Filipino prisoners protest on the roof of the prison over food, guards

Manila, Philippines — About 100 inmates in an overcrowded prison climbed to the top of a prison building in the central Philippines and protested loudly by raising fists and banners, saying they were not getting enough to eat and love. requested the removal of the warden, who was immediately suspended. officials said Thursday.

The inmates were peacefully dispersed after Wednesday morning’s protest and were returned to their cells in the provincial prison complex in Pototan town, Iloilo province, where they will face an investigation. investigation and possible disciplinary action, officials said.

Photos of the rare demonstration of inmates, who gathered on the roof of a building opposite the prison gate, where some journalists gathered later, were posted on Facebook and quickly attracted attention. attention in a country that has some of the most crowded prisons in the world. One of their banners read: “We’re hungry, the guards are out.”

“They really get the attention,” Bureau of Prisons and Penology Administration spokesman Xavier Solda told The Associated Press, adding that the prisoners, including those suspected of being communist guerillas and criminals drugs, sneaked out for morning prayers and exercise in the sun and used a ledge to climb onto the roof in a secretly planned protest act.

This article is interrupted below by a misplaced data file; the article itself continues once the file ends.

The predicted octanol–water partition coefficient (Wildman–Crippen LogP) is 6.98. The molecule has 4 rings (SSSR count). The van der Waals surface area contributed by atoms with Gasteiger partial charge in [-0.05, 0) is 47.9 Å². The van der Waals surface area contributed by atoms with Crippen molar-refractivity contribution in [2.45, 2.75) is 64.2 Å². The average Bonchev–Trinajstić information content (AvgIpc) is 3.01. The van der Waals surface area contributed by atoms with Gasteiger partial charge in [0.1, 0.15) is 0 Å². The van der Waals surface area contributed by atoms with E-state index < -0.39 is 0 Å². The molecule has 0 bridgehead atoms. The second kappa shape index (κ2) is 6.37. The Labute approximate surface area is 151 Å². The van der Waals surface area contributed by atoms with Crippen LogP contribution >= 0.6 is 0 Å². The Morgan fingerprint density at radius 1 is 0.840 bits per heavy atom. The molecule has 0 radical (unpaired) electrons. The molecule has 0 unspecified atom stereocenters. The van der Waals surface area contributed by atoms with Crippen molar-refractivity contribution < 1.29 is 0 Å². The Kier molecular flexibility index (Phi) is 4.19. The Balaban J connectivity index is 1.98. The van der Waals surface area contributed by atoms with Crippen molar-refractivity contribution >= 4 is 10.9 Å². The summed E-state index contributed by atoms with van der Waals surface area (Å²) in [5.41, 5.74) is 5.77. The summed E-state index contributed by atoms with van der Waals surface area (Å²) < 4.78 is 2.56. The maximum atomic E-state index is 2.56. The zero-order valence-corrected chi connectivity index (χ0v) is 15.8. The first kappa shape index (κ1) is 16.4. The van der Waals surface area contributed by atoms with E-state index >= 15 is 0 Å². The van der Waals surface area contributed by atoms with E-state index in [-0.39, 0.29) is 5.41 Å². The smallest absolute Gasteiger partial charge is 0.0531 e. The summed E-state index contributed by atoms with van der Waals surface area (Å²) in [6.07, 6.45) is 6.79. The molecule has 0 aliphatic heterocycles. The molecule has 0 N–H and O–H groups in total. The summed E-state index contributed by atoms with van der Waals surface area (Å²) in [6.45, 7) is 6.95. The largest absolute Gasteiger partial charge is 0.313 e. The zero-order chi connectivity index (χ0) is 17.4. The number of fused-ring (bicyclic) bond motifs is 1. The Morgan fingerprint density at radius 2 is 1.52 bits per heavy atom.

A handwritten letter thrown by inmates accuses prison authorities of serving them inadequate meals and seizing food brought in by relatives to force them to buy meals at a prison food shop . Glass shards were found in the rice rations at one point and the rotten fish was served at another time, the note said. But prison officials denied the allegations appeared in the local news, saying inmates were served three proper meals a day and no complaints were made until the prison responded. opposite to.

Solda said a standard budget of 70 pesos ($1.25) is allocated for the daily meals of each of the more than 1,100 inmates in Iloilo prison, including the cost of cooking gas, and added. that officials are always looking for ways to improve conditions in nearly 500 prisons across the country.

“We’re not going to dismiss their concerns just because they’re PDL,” said Solda, using the acronym for “those deprived of liberty” to refer to inmates. “If their concern is food, then we’ll definitely look into the matter and if there’s a problem, we’ll find a solution.”

The prison manager the inmates complained about has been temporarily released for investigation and replaced with an officer who recently won an award as one of the country’s best prison administrators and will accepted by the prisoners, he said.

Some inmates have protested moving to a new and larger prison building, where the protest is taking place on the roof, from an old and congested detention facility apparently due to stricter security, Solda said. .

Prisons in the Philippines are currently crammed to almost four times their capacity with a congestion rate of 390%, which is an improvement from more than 600% some years ago, he said, adding that the prisons officials are continuing a program of building more detention facilities to ease congestion.

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